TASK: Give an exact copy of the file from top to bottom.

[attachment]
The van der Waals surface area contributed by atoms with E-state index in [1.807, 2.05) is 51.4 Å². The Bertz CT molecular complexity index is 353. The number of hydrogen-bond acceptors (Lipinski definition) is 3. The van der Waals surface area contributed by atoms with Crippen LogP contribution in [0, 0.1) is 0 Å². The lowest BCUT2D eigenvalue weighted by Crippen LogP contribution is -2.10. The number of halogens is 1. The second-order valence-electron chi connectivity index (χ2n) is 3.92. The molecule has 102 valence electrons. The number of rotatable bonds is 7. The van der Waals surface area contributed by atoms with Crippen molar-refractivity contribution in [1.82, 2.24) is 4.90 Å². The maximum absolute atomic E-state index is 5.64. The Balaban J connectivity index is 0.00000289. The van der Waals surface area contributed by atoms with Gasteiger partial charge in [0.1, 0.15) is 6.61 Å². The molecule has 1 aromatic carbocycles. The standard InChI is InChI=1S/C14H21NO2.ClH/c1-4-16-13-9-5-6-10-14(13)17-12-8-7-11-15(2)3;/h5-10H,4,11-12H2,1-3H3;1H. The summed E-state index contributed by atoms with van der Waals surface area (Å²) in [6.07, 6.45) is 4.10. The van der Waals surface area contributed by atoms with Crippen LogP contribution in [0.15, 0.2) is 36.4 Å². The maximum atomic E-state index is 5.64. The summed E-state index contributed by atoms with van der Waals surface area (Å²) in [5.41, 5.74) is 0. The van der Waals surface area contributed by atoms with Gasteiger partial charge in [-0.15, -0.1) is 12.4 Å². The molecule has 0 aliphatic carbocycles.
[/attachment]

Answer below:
The van der Waals surface area contributed by atoms with E-state index in [1.807, 2.05) is 51.4 Å². The Bertz CT molecular complexity index is 353. The number of hydrogen-bond acceptors (Lipinski definition) is 3. The van der Waals surface area contributed by atoms with Crippen LogP contribution in [0, 0.1) is 0 Å². The lowest BCUT2D eigenvalue weighted by Crippen LogP contribution is -2.10. The number of halogens is 1. The second-order valence-electron chi connectivity index (χ2n) is 3.92. The molecule has 102 valence electrons. The number of rotatable bonds is 7. The van der Waals surface area contributed by atoms with Crippen molar-refractivity contribution in [1.82, 2.24) is 4.90 Å². The maximum absolute atomic E-state index is 5.64. The Balaban J connectivity index is 0.00000289. The van der Waals surface area contributed by atoms with Gasteiger partial charge in [0.1, 0.15) is 6.61 Å². The molecule has 1 aromatic carbocycles. The standard InChI is InChI=1S/C14H21NO2.ClH/c1-4-16-13-9-5-6-10-14(13)17-12-8-7-11-15(2)3;/h5-10H,4,11-12H2,1-3H3;1H. The summed E-state index contributed by atoms with van der Waals surface area (Å²) in [6.07, 6.45) is 4.10. The van der Waals surface area contributed by atoms with Crippen LogP contribution in [0.15, 0.2) is 36.4 Å². The maximum atomic E-state index is 5.64. The summed E-state index contributed by atoms with van der Waals surface area (Å²) in [5.41, 5.74) is 0. The van der Waals surface area contributed by atoms with Gasteiger partial charge in [-0.15, -0.1) is 12.4 Å². The molecule has 0 aliphatic carbocycles.